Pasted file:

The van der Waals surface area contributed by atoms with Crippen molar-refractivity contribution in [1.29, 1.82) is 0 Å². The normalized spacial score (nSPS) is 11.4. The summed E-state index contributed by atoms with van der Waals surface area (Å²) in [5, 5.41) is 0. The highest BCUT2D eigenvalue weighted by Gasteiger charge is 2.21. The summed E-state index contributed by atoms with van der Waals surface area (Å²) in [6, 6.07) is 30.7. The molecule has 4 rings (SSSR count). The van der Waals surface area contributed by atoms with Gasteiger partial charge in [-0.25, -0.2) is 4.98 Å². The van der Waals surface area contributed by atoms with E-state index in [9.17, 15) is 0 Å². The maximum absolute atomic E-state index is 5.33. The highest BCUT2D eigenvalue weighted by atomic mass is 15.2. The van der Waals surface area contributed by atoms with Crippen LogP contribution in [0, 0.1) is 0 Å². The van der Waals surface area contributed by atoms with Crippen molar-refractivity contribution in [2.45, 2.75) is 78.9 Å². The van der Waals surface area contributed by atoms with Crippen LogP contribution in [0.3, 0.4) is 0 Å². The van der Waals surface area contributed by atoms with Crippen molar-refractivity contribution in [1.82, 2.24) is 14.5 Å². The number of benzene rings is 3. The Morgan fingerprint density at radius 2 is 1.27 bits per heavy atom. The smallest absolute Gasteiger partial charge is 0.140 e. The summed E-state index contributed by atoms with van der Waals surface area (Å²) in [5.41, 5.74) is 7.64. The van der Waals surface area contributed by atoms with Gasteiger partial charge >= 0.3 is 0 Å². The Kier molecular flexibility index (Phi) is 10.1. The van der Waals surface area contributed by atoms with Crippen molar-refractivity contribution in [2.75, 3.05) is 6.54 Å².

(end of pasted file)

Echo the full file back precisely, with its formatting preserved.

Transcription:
The van der Waals surface area contributed by atoms with Crippen molar-refractivity contribution in [1.29, 1.82) is 0 Å². The normalized spacial score (nSPS) is 11.4. The summed E-state index contributed by atoms with van der Waals surface area (Å²) in [5, 5.41) is 0. The highest BCUT2D eigenvalue weighted by Gasteiger charge is 2.21. The summed E-state index contributed by atoms with van der Waals surface area (Å²) in [6, 6.07) is 30.7. The molecule has 4 rings (SSSR count). The van der Waals surface area contributed by atoms with Gasteiger partial charge in [-0.25, -0.2) is 4.98 Å². The van der Waals surface area contributed by atoms with E-state index in [9.17, 15) is 0 Å². The maximum absolute atomic E-state index is 5.33. The highest BCUT2D eigenvalue weighted by atomic mass is 15.2. The van der Waals surface area contributed by atoms with Crippen LogP contribution in [0, 0.1) is 0 Å². The van der Waals surface area contributed by atoms with Crippen molar-refractivity contribution in [2.45, 2.75) is 78.9 Å². The van der Waals surface area contributed by atoms with Crippen LogP contribution in [0.3, 0.4) is 0 Å². The van der Waals surface area contributed by atoms with Crippen molar-refractivity contribution in [1.82, 2.24) is 14.5 Å². The number of benzene rings is 3. The Morgan fingerprint density at radius 2 is 1.27 bits per heavy atom. The smallest absolute Gasteiger partial charge is 0.140 e. The summed E-state index contributed by atoms with van der Waals surface area (Å²) in [5.41, 5.74) is 7.64. The van der Waals surface area contributed by atoms with Gasteiger partial charge >= 0.3 is 0 Å². The Kier molecular flexibility index (Phi) is 10.1. The van der Waals surface area contributed by atoms with Crippen molar-refractivity contribution in [2.75, 3.05) is 6.54 Å².